$word = ucfirst(strtolower($word));
        }
        //Let"s go lower case on some words
        $specials = array("de", "la", "le", "on", "of", "and", "under", "upon");
        if (in_array(strtolower($word), $specials)) {
            $word = strtolower($word);
        }
    }
    return implode(" ", $words);
}
?>

Here’s a quick run-down of what it does when you feed it a string…

The first 3 lines just strip white-space from either end of the string and remove any line breaks and newlines.

We then use explode() to break the string into words on space characters and the foreach() loop deals with each word, one at a time.

The first line inside the loop does most of the work, converting the word first to lower case and then capitalising it, which is great for the vast majority of words, but what about Scottish and Irish names? That’s what the next few lines deal with. Essentially, presented with a list of prefixes declared as $specials (which you can add to if needed), we then find any words that begin with those prefixes and capitalise the fragment of word following. Example – the word being processed arrives as ‘Macdonald’, and the code goes through each of the ‘specials’ to see if our word starts with the prefix. It does in the case of ‘Mac’, so we capitalise ‘donald’ and put the two fragments back together as ‘MacDonald’.

But that messes up ‘Macclesfield’, making it ‘MacClesfield’, so the next few lines undo what we just did for another list of ‘specials’, which you can also add to if you wish.

Then we just make some shorter words (are they conjunctions?) into lower case, so you end up with ‘Walton le Dale’ or ‘Stratford upon Avon’.

Then we put the text back together and return it. Easy. Help yourself if you find this function useful. Any links back or other acknowledgements would be more than welcome, but aren't necessary.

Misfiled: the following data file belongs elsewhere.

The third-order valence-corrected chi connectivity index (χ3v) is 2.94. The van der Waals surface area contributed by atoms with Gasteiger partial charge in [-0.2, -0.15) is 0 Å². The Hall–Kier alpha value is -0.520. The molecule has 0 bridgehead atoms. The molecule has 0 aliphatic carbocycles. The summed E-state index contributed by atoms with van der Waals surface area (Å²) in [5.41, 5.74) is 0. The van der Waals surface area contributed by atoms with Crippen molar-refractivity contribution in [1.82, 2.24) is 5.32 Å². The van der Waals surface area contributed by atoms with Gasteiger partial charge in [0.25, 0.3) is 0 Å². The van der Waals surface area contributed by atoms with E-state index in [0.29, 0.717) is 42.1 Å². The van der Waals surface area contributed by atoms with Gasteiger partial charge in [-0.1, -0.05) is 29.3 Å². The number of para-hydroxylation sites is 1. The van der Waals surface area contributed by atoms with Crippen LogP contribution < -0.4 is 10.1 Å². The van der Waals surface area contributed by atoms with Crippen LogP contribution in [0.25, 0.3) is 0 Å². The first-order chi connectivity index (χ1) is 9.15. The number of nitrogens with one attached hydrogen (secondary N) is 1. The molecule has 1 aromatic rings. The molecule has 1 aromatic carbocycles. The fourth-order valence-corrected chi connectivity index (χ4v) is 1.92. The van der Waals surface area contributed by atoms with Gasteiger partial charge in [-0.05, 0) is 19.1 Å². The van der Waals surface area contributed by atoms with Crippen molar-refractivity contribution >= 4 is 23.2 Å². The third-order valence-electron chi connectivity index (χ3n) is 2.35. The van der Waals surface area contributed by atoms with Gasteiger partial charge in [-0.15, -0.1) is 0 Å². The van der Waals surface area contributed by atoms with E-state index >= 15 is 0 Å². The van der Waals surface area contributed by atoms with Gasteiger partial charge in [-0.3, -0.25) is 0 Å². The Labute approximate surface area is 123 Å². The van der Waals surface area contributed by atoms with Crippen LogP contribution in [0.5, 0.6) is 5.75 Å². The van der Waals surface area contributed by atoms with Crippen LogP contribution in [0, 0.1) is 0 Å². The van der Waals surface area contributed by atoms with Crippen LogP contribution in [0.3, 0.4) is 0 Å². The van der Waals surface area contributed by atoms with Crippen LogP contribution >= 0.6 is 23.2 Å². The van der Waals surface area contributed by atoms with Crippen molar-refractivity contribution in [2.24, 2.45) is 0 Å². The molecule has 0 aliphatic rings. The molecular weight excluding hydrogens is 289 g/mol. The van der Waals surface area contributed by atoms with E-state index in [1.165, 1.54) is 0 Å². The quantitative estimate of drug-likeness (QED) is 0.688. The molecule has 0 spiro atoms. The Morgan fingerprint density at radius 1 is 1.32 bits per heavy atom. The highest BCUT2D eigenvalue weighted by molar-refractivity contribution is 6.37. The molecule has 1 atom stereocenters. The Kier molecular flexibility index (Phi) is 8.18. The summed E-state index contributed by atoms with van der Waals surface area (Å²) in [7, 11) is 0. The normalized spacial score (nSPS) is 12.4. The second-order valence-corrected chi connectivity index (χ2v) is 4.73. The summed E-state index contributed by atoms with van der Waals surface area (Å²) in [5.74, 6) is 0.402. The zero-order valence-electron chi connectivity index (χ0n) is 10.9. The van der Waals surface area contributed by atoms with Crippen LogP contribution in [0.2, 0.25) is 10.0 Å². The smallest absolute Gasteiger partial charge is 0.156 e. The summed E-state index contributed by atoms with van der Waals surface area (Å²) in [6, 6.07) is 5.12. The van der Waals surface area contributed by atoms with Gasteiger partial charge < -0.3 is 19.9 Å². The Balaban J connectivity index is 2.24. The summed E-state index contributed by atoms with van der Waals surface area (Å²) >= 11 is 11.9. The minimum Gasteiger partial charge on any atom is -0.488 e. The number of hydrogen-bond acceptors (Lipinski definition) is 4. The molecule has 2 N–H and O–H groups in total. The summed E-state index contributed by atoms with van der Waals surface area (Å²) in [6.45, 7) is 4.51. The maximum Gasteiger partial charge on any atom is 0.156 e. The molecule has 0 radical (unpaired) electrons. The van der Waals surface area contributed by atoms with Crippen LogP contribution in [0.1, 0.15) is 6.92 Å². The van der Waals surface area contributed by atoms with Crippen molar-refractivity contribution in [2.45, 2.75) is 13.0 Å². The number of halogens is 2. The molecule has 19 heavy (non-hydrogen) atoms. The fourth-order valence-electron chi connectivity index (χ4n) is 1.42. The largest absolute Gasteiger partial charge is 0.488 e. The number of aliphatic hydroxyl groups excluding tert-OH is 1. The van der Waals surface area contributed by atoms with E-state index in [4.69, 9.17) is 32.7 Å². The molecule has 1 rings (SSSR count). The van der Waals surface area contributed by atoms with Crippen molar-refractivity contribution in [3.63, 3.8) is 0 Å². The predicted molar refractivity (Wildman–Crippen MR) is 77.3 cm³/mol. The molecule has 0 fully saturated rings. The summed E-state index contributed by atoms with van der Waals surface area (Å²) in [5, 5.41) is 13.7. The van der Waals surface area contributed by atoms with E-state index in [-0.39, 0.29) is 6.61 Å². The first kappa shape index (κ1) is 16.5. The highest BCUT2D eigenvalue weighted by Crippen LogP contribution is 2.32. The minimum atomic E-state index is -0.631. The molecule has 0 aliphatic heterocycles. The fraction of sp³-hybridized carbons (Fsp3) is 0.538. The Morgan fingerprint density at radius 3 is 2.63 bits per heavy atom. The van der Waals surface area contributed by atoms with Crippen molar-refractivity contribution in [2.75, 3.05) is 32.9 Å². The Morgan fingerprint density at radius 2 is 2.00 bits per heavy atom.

Leave a comment if you find any bugs, or you think you can improve my code.

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Categories: Web Development

A Developer’s CMS

Posted about 3 years ago (24 April 2012 6:25 pm) by David Preston

Processwire home pageI have used CMSs (Content Management Systems) for years, mainly Joomla, but also others. I don’t consider WordPress a CMS, but that’s just me. Anyhow, I came across a new (to me, anyway) one a few weeks ago that has very quickly become my favourite. It is called ProcessWire, and it is unusual because it has no front end. (The download comes with an example front end, but there is no requirement to use it.) So we PHP and CSS dabblers can have a field day!

All the ProcessWire CMS (or content management framework) does is look after the back end organisation of fields into pages and pages into a hierarchy. It does a great deal more than that but click the link and read more there. Every time I use ProcessWire I find new delights, whether in the way it makes data available for front end display or in the control it gives of data in the back end, and the community, though quite small, is knowledgeable, friendly and helpful. I could go on at great length, but get over there and find out for yourself!

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Categories: Web Development

Tags: Processwire